The bridge of the song occurs around the 2:30 mark with May's guitar setting another mood with the beautiful orchestral arrangement that it is. Part of the chorus' theme is included but is soon overtaken by what i believe to be a nylon-string acoustic, May (pun intended) be a classical guitar as well, at the 2:43 mark. This guitar makes multiple appearances on other Queen albums, most noted by the sound of the nylon "buzzing" sound (most likely to do with the action of the guitar). The guitar is led along by backing vocals and, slowly but surely, a gong (most likely played in reverse based on the similar sound in "Ogre Battle").
The song returns back to the original theme at 3:26, but the solo is not yet over. May's guitar rebuilds the main theme alongside his layered guitar orchestra in the background. Mercury resumes the vocals and the song ends almost the same "As It Began." cwatididther?
Queen II as an album itself is a great work of art, and I highly advise anyone and everyone to give it a listen. If you don't like it, that's fine. But make sure you give each side a listen. IMO the "Black" side is better than the "White." And both are better than "Hot Space" (which I rue the day I do a blog for )
Be back tomorrow (if I'm not lazy) for the "Black" side to Queen II.
Since I'm a bit obsessed with Queen and all their glory, I figured that the media-choked world could use a nice refreshing playlist of some of their lesser-known songs. I'll choose one song a day ( or more if I feel like it) from each album (discluding the Flash Gordon soundtrack) that displays a different side to Queen that some may not know.
This song captures, in my opinion, Brian May's greatest early guitar work. And that's including "Brighton Rock." The topping to his amazing playing is the treble saturated tone he gets from what I presume to be his Deacy amp and a wah pedal. Such examples of his tone occur at 1:18 during the pre-chorus, and around 1:36 during his solo in the linked video. Another key point of the early Queen sound occurs around 2:30, where the tempo and altogether atmosphere of the song changes. Since this was a "pre-fame" Queen, song format was not an issue. Rather than relying heavily on rock anthems, this Queen was a sort of band that could throw together random bits and pieces of whatever style they wanted to and make a hell of a song out of.
This part of the song also intrigues me because of the "storytelling" atmosphere set to it. Where Freddie just sings a short tale about "the Lord" , most likely referring to Jesus Christ. After this brief "story" , the song makes another dynamic and stylistic transition into one of Brian May's genius guitar interludes @3:40, setting the mood for a soothing outro.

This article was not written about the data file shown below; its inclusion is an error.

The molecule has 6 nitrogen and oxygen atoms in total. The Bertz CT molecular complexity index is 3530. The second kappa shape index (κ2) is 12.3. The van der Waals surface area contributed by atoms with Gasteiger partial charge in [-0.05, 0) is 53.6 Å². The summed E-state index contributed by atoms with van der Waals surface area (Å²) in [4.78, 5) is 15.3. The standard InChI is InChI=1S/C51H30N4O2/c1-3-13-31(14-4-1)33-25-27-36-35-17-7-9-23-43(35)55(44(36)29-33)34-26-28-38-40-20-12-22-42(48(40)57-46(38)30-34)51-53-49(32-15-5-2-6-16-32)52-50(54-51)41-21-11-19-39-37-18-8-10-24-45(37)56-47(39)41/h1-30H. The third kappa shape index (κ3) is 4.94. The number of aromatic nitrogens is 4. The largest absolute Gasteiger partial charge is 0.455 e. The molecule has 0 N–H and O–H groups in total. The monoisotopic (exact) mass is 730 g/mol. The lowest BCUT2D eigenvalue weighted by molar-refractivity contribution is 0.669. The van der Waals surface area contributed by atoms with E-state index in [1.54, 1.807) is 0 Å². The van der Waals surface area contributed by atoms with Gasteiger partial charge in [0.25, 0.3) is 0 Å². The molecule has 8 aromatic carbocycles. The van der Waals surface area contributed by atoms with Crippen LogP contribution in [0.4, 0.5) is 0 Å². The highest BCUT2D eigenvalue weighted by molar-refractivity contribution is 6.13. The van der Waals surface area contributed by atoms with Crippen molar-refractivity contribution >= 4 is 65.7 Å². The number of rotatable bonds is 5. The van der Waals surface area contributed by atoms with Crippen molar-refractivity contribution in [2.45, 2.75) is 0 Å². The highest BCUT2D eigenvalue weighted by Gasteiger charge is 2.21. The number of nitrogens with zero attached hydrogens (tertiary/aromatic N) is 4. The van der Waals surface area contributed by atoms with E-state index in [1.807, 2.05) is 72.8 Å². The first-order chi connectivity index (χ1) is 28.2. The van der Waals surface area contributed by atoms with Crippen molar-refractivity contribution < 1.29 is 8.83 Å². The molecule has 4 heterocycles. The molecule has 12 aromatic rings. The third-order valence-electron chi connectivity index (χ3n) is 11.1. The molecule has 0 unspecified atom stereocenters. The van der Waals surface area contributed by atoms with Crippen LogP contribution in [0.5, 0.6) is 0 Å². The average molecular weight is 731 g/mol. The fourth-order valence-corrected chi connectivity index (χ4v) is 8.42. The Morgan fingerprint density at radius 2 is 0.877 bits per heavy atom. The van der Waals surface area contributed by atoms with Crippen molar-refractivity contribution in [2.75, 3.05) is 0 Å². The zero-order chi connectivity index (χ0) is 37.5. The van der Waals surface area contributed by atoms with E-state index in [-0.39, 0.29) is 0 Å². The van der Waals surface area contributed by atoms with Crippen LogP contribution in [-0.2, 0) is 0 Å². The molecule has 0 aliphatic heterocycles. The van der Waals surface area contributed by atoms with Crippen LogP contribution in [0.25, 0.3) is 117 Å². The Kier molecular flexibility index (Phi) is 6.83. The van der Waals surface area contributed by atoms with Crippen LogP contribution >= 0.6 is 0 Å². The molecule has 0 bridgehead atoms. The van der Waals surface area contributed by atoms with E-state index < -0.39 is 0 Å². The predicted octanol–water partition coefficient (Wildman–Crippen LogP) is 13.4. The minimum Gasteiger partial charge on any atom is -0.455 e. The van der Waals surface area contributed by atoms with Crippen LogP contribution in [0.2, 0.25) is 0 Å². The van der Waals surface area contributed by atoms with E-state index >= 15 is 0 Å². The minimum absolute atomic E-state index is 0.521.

But alas, there's still another two minutes to the song! And this is where the song climaxes all over your whore body. At 3:57 the song picks back up pace and resumes the original theme. At 4:16 the song transitions into a nice instrumental interlude led by none other than Brian May. I wouldn't necessarily call this a solo because of Roger's intense drumming not backing, but co-singing (for lack of a better term) with May's guitar playing.
At 4:54 the band is given a (rightfully deserved) round of applause, most likely from their "studio" audience. cwatididther? And the song returns back to the initial theme. I would like to point out at the 5:08 mark, it may sound like a guitar alone, but Mercury is actually singing along to May's guitar solo, demonstrating young Mercury's fantastic higher register. The song ends with a drum solo by Mr. Roger Taylor @5:35. Apparently this was supposed to weave into another song on the LP but didn't quite make the cut. -------------------------------------------------- ---------------- Other honorable mentions from this album include:
Doin' All Right- I initially planned to write the blog on this song, but after realizing that it was a Tim Staffel (Smile/Queen before they were Queen) song, I didn't think it was in the Queen spirit.
My Fairy King-Displays the musicianship of early Queen, including key roles by every instrument. Yes...even Deacon John on Bass (Queen joke). I think the main reason I didn't write the blog on this song was because of its complexity, and my insufficient vocabulary on how to describe my thoughts on it.
P.S. If I ever fall behind/start getting lazy about writing these, then comment or shoot me a PM of motivation. Thanks.